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A change in fund manager has shifted the focus from larger to smaller firms at this investment trust
Thursday 06 May 2021 Author: James Crux

Shares believes it is worth paying a moderate premium to access the compelling growth prospects of the Jupiter Green Investment Trust (JGC), a nimble £57.5 million cap fund that invests globally in companies delivering solutions to climate change and other sustainability challenges.

Launched in 2006, the trust has lived in the shadow of larger open-ended sister fund Jupiter Ecology (B4KLC26), but new lead fund manager Jon Wallace, who also manages the open-ended fund, has upped the emphasis on growth and the trust should attract more interest from ESG-minded investors if it fares well versus its benchmark, the MSCI World Small Cap Index.

The backdrop for Jupiter Green is favourable, as climate change is one of the globe’s most pressing long-term challenges and governments are spending gargantuan amounts on green initiatives as the world seeks to ‘build back better’ from the pandemic.

This is positive for a portfolio with allocations to the US, where Joe Biden’s election has brought the world’s biggest economy back to the table when it comes to international efforts to address climate change, as well as the UK, Europe and Japan.

Investors are buying exposure to companies such as Vestas Wind Systems, offshore wind farms firm Orsted and energy and water metering systems specialist Itron.


The trust seeks growth across seven sustainability themes which have been accelerated by the pandemic: clean energy, energy efficiency, circular economy, mobility, sustainable agriculture, nutrition and health, plus water and environmental services.

Having recently taken over as sole manager following the departure of Charlie Thomas from Jupiter, Wallace is shifting the focus towards the mid and small cap companies which he believes will profit from these multi-decade growth trends.

‘Coming out of Covid and into the process of recovery, we’re seeing a lot of opportunities for smaller companies that have something innovative where they are addressing sustainability issues with an environmental focus,’ Wallace recently told Shares. ‘We want companies addressing markets that haven’t made much progress in terms of environmental sustainability. So, what we would call “difficult to tackle” sectors.

‘It is in those areas that you are seeing innovation coming typically from small cap companies. The size of the trust means that we can access those companies quite readily.’

Larger ‘established leaders’, such as high-energy efficiency boilers business AO Smith for example, will remain a proportion of the portfolio at a reduced weighting than historically, but there is now a bias towards ‘accelerators’ and ‘innovators’ that should make Jupiter Green Trust more exciting for growth-oriented investors.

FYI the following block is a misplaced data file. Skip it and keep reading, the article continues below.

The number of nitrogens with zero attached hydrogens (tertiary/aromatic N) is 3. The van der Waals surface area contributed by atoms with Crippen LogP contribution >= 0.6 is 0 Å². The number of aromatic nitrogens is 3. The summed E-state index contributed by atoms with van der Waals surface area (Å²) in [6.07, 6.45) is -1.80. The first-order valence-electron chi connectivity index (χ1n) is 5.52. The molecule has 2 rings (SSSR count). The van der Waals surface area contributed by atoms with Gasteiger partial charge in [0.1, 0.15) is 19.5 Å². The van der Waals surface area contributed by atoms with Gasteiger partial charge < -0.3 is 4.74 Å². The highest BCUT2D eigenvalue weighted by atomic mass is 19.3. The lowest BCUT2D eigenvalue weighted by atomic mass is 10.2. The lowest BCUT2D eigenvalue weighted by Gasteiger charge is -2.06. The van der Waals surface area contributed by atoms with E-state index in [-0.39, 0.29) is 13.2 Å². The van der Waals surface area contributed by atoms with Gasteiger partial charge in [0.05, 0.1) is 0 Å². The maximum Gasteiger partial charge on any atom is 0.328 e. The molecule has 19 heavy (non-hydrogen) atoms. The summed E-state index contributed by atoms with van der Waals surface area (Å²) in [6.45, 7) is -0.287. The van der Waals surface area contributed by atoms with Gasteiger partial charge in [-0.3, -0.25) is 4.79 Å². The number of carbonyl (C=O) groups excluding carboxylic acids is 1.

It should be noted that the increasing bias towards smaller, innovative companies provides the potential for higher capital growth, but it may also lower the level of income available for distribution to shareholders as dividends.


These higher growth ‘innovator’ and ‘accelerator’ stocks are younger companies in the environmental solutions space which have the potential to deliver high rates of return from disruptive new products and solutions to tackle the green challenge of our time.

Often smaller in size than established leaders, the accelerators are companies which are gaining traction with proven and scalable products and services. They can have a medium-term growth trajectory which is greater than that of the overall market, given that they are expected to take market share.

One example is Tomra, the maker of reverse vending machines that collect bottles, cans and plastic from the public in return for credits and vouchers.

The innovators are smaller still. They have new and potentially disruptive products which have big potential but are yet to achieve a significant market share. Examples include fuel cell technology company Ceres Power (CWR:AIM), and Hoffmann Green Cement, a French company which is producing low carbon cement which could have a big impact on the construction industry.

Another innovator holding is Renewcell, a Swedish company part owned by retail giant H&M and which dissolves fabrics and recycles them into new textiles. This is a potential game changer for the clothing industry and fast fashion.

Jupiter Green Investment Trust has returned 96.7% over the past five years, slightly less than the 104.1% from its MSCI World Small Cap benchmark, according to data from FE Fundinfo. However, it has outperformed on a three-year basis at 49.1% versus 39.6% from the benchmark.

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